When I was a dealer, we thought we were doing a pretty good job if we managed a .5:1 used-to-new-vehicle sales ratio.

If we retailed 50 new Cadillacs a month, I expected that we would also sell 25 used units, which were almost always Cadillacs.

A recent Automotive News piece suggests that, since I was a dealer 20 years ago, the used-to-new vehicle sales ratio for many dealers hasn’t significantly changed—despite my sense that most dealers express a clear desire to retail more used vehicles to offset growing margin compression in their variable operations.

So what gives? Why haven’t dealers been able to make more significant gains in used vehicles? What known/unknown factors might be holding them back?

These are the questions that came to mind reading the Automotive News article. It focused on the used-to-new-vehicle ratios among its top 100 dealership groups. Less than 20 groups—18, to be exact—achieved a 1:1 used-to-new ratio and, among those, only nine achieved a 1.25:1 ratio.

My Cox Automotive colleague Les Abrams shares my view that, for today’s dealers and margin compressed market, a 1:1 ratio suggests you’re doing a “good” job, and a 1.25:1 (or better) ratio indicates a “great” job.

Such performance levels help you light up what I’ve long called the “wheel of fortune” in your dealership—the gross profit opportunity every retail used vehicle sale represents for your service/parts department, your F&I office, your used car department and, yes, for your new vehicle department.

But these higher levels of performance appear elusive. National Automobile Dealers Association (NADA) data shows that while the used-to-new-vehicle ratio has nudged forward in recent years, it seems to stubbornly hover around .75:1.

For the past 10-plus years, I’ve been blessed with the opportunity to help dealers improve their used vehicle performance, in part by encouraging them to make the 1:1 ratio a primary objective. My work has also allowed me to see and understand why some dealers struggle to make the wheel of fortune spin faster at their stores.

Here are three common factors that diminish used vehicle performance:

A front-end vs. “total gross” mentality. I’ve long made the case that today’s market is too efficient and transparent for dealers to get the front-end gross profits they believe their used vehicles should deliver. They get frustrated, and they double down on the “let’s get gross” strategy. Unfortunately, today’s market isn’t likely to reward traditional gross-building tactics like waiting for the right buyer, or setting your asking prices above the market. Both tactics result in older-age units, deeper “get ‘em out of here” spiffs and discounts and less overall profitability. These tactics also slow the wheel of fortune.

The better way, I believe, is that dealers should adopt a more investment-minded, total gross mentality. With it, dealers learn to take losses and low-gross deals in stride. Their average front-end gross is important. But it’s even more important that they turn used vehicle inventory to generate consistently higher returns across every dealership department.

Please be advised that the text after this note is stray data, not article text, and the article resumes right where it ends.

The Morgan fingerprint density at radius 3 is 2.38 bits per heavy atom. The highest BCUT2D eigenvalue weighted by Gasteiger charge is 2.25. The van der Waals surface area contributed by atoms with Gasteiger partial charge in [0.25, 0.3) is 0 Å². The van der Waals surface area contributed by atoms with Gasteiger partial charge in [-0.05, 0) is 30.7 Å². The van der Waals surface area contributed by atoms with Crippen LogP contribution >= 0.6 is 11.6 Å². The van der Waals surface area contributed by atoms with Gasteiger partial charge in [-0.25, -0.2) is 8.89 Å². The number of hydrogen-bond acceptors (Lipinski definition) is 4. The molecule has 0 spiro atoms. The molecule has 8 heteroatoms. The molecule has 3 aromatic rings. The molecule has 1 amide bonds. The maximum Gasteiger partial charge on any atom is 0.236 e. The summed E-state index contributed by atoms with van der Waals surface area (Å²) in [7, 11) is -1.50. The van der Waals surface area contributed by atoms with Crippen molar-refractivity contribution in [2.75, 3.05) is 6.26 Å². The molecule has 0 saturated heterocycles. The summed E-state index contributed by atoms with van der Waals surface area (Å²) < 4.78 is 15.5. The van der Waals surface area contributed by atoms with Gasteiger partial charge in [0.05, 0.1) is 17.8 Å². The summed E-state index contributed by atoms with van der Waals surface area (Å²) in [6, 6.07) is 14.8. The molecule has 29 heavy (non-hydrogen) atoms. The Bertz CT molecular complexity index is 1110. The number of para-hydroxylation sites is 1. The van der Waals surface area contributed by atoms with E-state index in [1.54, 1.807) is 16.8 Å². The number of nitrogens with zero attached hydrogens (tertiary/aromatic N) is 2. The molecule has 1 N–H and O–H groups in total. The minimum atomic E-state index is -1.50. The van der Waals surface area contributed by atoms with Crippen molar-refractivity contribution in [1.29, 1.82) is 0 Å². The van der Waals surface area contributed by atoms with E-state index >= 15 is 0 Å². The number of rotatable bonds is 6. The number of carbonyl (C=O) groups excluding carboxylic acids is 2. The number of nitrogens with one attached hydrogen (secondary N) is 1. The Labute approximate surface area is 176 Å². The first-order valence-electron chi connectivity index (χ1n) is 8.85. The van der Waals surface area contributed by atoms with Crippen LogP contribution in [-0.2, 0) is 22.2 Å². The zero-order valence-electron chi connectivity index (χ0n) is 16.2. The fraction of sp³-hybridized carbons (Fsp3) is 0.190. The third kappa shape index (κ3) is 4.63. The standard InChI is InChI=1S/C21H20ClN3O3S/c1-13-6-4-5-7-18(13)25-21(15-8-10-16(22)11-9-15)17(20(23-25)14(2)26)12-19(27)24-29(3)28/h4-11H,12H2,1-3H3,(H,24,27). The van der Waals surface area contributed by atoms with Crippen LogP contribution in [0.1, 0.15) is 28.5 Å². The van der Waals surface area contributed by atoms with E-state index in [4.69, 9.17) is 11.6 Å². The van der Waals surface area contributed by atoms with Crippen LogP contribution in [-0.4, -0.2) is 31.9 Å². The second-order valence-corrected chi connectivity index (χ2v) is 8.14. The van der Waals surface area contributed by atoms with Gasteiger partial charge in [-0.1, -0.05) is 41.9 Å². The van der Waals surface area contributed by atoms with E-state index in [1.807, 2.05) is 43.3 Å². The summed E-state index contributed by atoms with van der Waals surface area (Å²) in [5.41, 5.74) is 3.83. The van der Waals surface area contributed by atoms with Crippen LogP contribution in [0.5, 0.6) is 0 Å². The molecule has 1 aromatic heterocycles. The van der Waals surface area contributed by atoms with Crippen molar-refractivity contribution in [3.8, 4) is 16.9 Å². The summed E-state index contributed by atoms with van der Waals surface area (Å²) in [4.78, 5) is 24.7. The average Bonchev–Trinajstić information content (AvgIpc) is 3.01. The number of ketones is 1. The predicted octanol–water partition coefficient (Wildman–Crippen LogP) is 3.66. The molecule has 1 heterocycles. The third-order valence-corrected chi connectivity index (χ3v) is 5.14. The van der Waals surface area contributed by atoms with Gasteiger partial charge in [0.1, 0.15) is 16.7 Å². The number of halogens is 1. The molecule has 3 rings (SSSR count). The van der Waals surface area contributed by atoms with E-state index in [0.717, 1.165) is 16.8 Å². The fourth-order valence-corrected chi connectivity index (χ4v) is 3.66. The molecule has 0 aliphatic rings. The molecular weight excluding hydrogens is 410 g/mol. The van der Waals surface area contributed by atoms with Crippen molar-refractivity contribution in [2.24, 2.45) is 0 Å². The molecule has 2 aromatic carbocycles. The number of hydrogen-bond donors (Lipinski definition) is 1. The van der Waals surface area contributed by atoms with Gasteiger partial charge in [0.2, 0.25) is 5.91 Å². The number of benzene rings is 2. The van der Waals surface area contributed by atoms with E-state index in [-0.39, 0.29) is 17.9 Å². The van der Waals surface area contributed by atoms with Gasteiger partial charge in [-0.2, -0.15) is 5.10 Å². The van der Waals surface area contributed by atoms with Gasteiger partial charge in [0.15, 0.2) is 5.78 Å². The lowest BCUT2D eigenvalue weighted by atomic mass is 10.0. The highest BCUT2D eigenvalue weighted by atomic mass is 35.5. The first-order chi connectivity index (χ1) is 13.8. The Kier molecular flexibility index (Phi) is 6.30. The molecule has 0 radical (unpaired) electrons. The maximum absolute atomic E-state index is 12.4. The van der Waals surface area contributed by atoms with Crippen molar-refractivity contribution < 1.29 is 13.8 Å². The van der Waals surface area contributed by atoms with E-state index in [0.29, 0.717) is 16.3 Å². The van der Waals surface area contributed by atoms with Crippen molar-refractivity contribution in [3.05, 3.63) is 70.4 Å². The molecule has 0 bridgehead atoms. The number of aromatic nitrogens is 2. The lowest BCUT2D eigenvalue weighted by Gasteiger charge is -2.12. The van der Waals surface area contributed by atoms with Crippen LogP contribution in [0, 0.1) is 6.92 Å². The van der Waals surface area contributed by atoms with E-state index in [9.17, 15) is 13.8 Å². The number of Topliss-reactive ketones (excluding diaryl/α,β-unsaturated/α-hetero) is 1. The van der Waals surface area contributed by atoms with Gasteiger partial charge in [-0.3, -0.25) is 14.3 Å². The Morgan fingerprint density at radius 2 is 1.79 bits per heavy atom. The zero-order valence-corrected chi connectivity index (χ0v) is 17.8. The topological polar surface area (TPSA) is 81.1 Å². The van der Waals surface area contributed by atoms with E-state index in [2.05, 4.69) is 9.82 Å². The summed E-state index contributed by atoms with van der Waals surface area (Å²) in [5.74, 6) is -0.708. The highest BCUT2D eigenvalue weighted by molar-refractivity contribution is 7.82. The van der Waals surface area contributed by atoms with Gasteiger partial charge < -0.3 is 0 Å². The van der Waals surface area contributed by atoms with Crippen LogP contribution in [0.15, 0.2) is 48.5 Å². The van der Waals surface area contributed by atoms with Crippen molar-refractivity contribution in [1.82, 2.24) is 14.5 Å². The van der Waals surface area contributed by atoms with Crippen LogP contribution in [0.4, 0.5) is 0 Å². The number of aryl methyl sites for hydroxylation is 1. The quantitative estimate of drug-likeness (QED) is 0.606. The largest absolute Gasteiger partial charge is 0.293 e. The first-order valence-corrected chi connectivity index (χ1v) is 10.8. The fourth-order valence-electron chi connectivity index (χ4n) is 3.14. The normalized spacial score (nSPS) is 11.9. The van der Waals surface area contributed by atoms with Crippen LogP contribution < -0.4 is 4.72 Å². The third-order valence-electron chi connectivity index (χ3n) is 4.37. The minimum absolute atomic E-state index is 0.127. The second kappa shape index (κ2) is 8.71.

Too-picky vehicle preferences. Some dealers are pretty picky about the used vehicles they’ll retail. They’ll pass on units their market wants in favor of those they prefer to sell. To some degree, this thinking makes sense, given dealer desires for differentiation and specialization. But top-performing used vehicle retailers have long ago shed their preferences in favor of market and financial particulars that affirm they can quickly retail a vehicle, and make money, if they acquire it.

A related point: I understand some dealers face factory pressure to meet certified pre-owned volume targets, which can tie up capital and management attention that might be better deployed on different inventory. To be sure, dealers need to play ball with the factory. But let’s remember: It’s your ball, and your playing field.

Process inefficiencies. Every used vehicle department has a lot of moving parts and processes, each of which affects the other. Whenever I hear a dealer share his/her struggle to improve their inventory sales velocity and turn, we’ll often uncover unnecessary inefficiencies with appraisals, reconditioning, merchandising and pricing. Dealers must recognize that in today’s more efficient market, time to market and time on market, must be compressed to maximize performance and profitability.

I hope this discussion helps you assess where your current used-to-new-vehicle ratio stands, and craft next steps to improve your used vehicle performance through the remaining months of this year.

After all, in today’s unforgiving market, if you’re not getting better, you’re getting worse.



A recent Automotive News article discussed how, even among top dealer groups, it’s difficult for some dealers to achieve a 1:1 used-to-new-vehicle sales ratio.